The International Energy Agency (IEA) released its World Energy Outlook 2019 this November. This is a key publication wherein the IEA uses comprehensive analysis to forecast future energy production and consumption, with a focus on the reliability, affordability and sustainability of energy around the world.
Based on its Stated Policies Scenario which incorporates current policy intentions and targets, including those created by governments to address climate change, here are five key takeaways from this year’s report:
1. Global energy demand continues to rise
World primary energy demand will grow 24 per cent in the period spanning 2018 to 2040, rising by almost one per cent annually throughout that period. Growth in the production of most energy sources—including oil and natural gas—is required to meet this growing demand.
Low-carbon sources, led by solar photovoltaics (PV), supply more than half of this growth, and natural gas, boosted by rising trade in liquefied natural gas (LNG), accounts for another third.
2. Oil continues to play a key role in the energy mix
Energy demand for oil will increase 9.3 per cent to 2040 and make up 28 per cent of total energy consumed. Meanwhile, total share of demand for renewables is projected to rise to 18% by 2040.
Despite a flattening of China’s oil demand in the 2030s, the region will soon be the world’s largest importer of oil and remain so into 2040. India’s oil import requirements will more than double between 2018 and 2040 as its level of import dependency reaches 90%.
3. Natural gas demand grows as a lower-carbon fuel source
Globally, natural gas demand will increase nearly 36 per cent and make up 25 per cent of total energy consumed. Demand for natural gas has been growing especially fast as a fuel for industry and (in China) for residential consumers, spurring a worldwide wave of investment in new LNG supply and pipeline connections.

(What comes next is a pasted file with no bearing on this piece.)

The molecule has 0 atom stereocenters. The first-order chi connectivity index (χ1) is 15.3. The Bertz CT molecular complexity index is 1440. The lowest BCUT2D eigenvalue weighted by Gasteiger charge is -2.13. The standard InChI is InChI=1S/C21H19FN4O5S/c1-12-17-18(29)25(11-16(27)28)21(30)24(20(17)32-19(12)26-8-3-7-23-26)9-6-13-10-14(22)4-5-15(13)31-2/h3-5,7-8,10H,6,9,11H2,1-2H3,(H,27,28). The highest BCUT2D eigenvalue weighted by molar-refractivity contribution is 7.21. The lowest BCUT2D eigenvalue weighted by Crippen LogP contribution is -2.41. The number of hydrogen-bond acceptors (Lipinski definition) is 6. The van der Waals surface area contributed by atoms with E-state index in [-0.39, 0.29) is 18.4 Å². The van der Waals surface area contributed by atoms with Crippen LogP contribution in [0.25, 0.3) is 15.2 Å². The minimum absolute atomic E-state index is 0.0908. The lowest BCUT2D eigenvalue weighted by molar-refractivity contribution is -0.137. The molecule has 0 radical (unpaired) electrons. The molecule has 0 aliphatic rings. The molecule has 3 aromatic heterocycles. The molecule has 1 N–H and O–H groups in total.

The IEA also notes that gas grids provide a crucial mechanism to bring energy to consumers, typically delivering more energy than electricity networks and providing a valuable source of flexibility.
4. Asia and Africa drive growth in energy demand
Developing countries are the main regions of global growth – India being the largest source of demand growth to 2040 while China remains the largest absolute consumer of energy. China, the U.S. and India account for 70 per cent of total energy demand growth in the forecast.
Meanwhile, the rise in Africa’s oil consumption to 2040 is larger than that of China, while the continent also sees a major expansion in natural gas use. More than half a billion people will be added to Africa’s urban population by 2040.
5. Energy security remains out of reach for many
According to the IEA, almost one billion people around the world still do not have access to electricity.
Based on these findings, there is a tremendous opportunity for Canada to supply affordable, reliable and responsible energy to the world, provided pipelines and other infrastructure can be built to reach overseas markets. As well, Canada can contribute to lowering global greenhouse gas emissions through Canadian LNG, which is significantly less carbon intense than coal when used to generate electricity, and less carbon intense than LNG produced in many other countries.